Senior school employee pension system investment manager to retire: report
After a year of miscalculations, investigations and growing board oversight, a key official in the state’s pension plan for school teachers is stepping down.
According to a report in the Wall Street Journal, Jim Grossman, director of investments for the public school employee pension system, will today tender his resignation for retirement purposes to the PSERS board of directors.
Grossman, 54, and CIO of PSERS since 2013, is the highest-paid employee in the state government, earning $ 485,421 per year according to the state salary database.
But its aggressive investment strategies have been increasingly questioned by the board of directors in recent years as the fund has failed to meet its long-term goals of investment gains in the face of rising investment returns. liabilities triggered by a set of lucrative benefit extensions approved by the state legislature. then-Govt. Tom Ridge in 2001.
In addition, he has also been at the center of ongoing federal and internal investigations into issues including the certification of a key rate of return error that late last year caused the board to forget about it. administration that he was going to have to start deducting more money from the paychecks of active teachers as part of a “shared risk” policy.
The rate of return error was discovered and corrected this spring.
It’s unclear exactly what federal investigations have revealed to date. But during a closed-door discussion of an internal investigation earlier this month, another lawyer hired to lead the review said his investigation did not uncover any wrongdoing.
Matt Haverstick of Kleinbard LLC, an attorney for Grossman, confirmed his client’s plan to step down to the Journal, which reported the news this morning.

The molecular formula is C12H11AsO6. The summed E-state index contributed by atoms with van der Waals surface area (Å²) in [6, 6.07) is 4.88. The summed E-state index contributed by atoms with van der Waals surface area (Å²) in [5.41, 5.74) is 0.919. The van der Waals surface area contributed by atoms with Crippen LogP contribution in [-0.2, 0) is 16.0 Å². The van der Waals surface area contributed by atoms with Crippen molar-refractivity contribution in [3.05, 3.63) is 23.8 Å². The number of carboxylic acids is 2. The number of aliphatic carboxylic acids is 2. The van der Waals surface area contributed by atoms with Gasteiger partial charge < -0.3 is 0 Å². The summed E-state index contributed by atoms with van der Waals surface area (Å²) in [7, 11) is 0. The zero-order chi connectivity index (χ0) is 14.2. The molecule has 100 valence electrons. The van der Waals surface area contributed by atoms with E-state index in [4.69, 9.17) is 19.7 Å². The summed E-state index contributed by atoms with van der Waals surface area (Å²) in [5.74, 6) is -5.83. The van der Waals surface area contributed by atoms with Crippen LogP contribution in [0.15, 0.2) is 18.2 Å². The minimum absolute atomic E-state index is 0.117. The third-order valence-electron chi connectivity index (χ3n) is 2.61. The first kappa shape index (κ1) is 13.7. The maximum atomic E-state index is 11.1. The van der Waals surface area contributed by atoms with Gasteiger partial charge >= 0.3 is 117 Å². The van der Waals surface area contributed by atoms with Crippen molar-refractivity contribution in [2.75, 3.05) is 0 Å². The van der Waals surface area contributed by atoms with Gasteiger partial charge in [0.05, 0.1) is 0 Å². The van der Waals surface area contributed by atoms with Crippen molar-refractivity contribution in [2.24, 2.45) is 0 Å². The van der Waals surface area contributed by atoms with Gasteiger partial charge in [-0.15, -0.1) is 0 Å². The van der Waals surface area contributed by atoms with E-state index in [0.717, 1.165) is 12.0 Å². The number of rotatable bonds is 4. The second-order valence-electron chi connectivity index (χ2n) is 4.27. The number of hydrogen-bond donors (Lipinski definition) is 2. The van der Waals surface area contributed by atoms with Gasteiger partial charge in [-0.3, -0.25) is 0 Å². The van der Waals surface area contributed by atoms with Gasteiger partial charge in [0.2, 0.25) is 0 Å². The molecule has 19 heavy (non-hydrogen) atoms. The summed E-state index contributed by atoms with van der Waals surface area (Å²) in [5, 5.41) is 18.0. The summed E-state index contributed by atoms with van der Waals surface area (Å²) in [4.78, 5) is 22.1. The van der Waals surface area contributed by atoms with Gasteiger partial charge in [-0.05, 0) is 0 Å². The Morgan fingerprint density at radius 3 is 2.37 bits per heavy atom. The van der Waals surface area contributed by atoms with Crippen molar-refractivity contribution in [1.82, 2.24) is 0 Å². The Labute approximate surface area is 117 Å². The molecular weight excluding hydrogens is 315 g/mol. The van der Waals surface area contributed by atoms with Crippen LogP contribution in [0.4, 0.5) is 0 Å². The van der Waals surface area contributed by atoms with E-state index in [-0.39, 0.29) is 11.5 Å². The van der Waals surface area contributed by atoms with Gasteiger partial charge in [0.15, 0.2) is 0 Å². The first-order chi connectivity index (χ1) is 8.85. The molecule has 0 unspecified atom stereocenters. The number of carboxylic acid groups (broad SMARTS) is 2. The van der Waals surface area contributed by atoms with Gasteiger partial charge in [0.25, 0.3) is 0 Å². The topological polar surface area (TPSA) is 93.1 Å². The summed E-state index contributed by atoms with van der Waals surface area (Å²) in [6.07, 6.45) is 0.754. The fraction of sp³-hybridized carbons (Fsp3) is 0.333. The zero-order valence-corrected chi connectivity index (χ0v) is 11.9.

In June, six directors requested the ouster of Mr Grossman and Glen Grell, the executive director, in a letter saying the system had paid excessive fees to Wall Street managers on alternative investments such as private equity. and hedge funds. The board never voted on the request, although it later withdrew its private equity commitments.
In a final triumphant moment for Grossman, however, the fund reported a net investment gain of $ 14.8 billion in the year ending June 30, 2021. These gains helped push up the Total system net assets of $ 13.5 billion to a record high. of $ 72.5 billion, according to audited financial statements released in October.
The net benefits of the investments, in turn, reduced its net pension liability from over $ 8 billion to about $ 41 billion as of June 30, 2021. It is important to note that there is no threatens that pension payments owed to retirees will not be paid; but as the unfunded liability grows, it falls to state government and local school districts to keep it solvent, consuming scarce tax resources that could be used in other areas.
The PSERS board is due to meet in extraordinary session this morning.